Royal Never Give Up is a team that truly embodies its name. There’s no dispute that the story of this team has centered heavily around captain Jian “Uzi” Zi-Hao’s quest to finally win Worlds. Winning both splits in 2018, the Mid-Season Invitational and reaching top eight at 2018 League of Legends World Championship, he proved that his goal is something he and RNG are capable of achieving.
Worlds in 2019 will likely be the most stacked it’s ever been. Expectations are weighing heavily on Europe, Korea, and China’s first seed FunPlus Phoenix to stand out among the rest. It’s up to Chinese mainstays RNG to prove themselves as a real contender despite a season of ups and downs.
Royal Never Give Up
Top: Xie “Langx” Zhen-Ying
Jungle: Hung “Karsa” Hao-Hsuan
Mid: Li “Xiaohu” Yuan-Hao
Bot: Jian “Uzi” Zi-Hao
Support: Shi “Ming” Sen-Ming
2019 Results: League of Legends Pro League Spring Split (Fifth/Sixth Place), LPL Summer Split (Second Place).
Worlds Seeding: LPL Second Seed
LPL Worlds Send-Off No.2: Beijing
RNG's Letme and the "The Queen of Nine-Ball", Pan Xiaoting, talk Esports & Pool in front of Peking Opera. Find out what both sports share in common, and how Beijing’s culture molds both worlds. pic.twitter.com/nZyhAcW10L
— LPL (@lplenglish) September 23, 2019
Years ago, caster and analyst Indiana “Froskurinn” Black made her infamous statement predicting China to become the most dominant region. This prophecy was fulfilled in 2018, but most people expected that it would be Royal Never Give Up to lift the Summoner’s Cup. Instead, a flashier and more-creative Invictus Gaming lineup did the honors.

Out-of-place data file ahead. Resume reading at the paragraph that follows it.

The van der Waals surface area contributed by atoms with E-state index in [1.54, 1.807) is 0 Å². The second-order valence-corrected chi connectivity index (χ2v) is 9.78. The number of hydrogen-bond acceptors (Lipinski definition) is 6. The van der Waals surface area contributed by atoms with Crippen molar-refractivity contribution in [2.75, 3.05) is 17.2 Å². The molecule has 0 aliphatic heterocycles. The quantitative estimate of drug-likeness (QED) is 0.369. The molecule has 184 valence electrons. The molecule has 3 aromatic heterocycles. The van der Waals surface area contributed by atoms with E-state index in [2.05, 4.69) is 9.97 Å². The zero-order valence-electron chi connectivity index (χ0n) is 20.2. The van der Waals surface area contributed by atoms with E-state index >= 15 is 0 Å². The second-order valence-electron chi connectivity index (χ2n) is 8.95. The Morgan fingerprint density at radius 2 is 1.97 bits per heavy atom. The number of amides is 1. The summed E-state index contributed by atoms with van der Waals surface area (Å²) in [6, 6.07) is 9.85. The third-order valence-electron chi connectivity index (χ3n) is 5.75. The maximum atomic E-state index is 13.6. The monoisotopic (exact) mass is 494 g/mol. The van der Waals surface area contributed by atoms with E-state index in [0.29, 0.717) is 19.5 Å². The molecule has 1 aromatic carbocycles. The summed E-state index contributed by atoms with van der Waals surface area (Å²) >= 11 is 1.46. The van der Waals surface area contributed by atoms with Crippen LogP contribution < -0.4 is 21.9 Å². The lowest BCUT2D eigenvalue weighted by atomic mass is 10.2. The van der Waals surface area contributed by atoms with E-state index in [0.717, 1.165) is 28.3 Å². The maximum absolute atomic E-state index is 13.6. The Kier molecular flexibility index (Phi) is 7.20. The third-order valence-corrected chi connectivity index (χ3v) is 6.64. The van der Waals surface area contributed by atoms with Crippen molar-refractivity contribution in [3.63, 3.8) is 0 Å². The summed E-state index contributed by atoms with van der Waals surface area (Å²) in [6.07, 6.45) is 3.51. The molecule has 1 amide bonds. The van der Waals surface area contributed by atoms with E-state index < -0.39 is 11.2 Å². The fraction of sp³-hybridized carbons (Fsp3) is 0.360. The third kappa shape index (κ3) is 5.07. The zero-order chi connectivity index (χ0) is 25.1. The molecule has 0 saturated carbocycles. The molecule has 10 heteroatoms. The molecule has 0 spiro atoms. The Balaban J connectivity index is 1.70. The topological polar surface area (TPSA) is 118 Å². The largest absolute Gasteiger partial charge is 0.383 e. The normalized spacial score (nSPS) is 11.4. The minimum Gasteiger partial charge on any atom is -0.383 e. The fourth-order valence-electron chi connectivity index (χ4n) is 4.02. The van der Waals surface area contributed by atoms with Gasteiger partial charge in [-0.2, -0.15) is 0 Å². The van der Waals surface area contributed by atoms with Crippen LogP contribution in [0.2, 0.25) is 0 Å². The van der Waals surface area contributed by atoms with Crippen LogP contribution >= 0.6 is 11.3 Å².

A top-eight finish at the 2018 World Championship was an undeniable failure for RNG. It seemed inevitable that they would make their way to the finals. It was evident throughout some of their group stage matches, however, that their team identity was a far cry from aligned with the meta at the time.
Their playstyle was, and to an extent still is, over-reliant on funneling resources into Uzi. As the strategic norm gravitated more towards having a high dependency on solo laners and side lane play, RNG’s one-dimensional style became easier to exploit.
The same issues plagued RNG during the 2019 Spring Split, causing them to inch their way into playoffs before being knocked out by JD Gaming in the first round. RNG desperately needed to evolve their playstyle. Their signing of ex-Suning Gaming top laner Langx (formerly XiaoAL) for the Summer Split gave them a good chance at doing so.
This proved to be exactly the right play for RNG. They’d found a reliable and capable top laner in Langx that knew how to carry games.
RNG re-established themselves as a dangerous team within the LPL and climbed their way back to the finals stage against the league frontrunners FPX. It seemed as though the stars were aligning. RNG may have had a real shot at reclaiming their throne as the best team in China as they headed into Worlds.
— Score.gg (@Scoregg1) September 26, 2019
All of those hopes came tumbling down after the team’s heartbreaking 3-1 loss to FPX in the finals. Their core problems revealed themselves throughout the series, and RNG didn’t have an answer for FPX’s flexibility.
With the 2019 World Championship just around the corner, RNG will have plenty of time to grow. Although they’re favored to come out of their group alive, SK Telecom T1 and Fnatic are still well-equipped to out-perform them early in the tournament.
It’s clear that the pressure to redeem last year’s disappointing performance is present, and Uzi is going into the fray with confidence and a calm mind this year. If he and RNG give it their all, success will follow.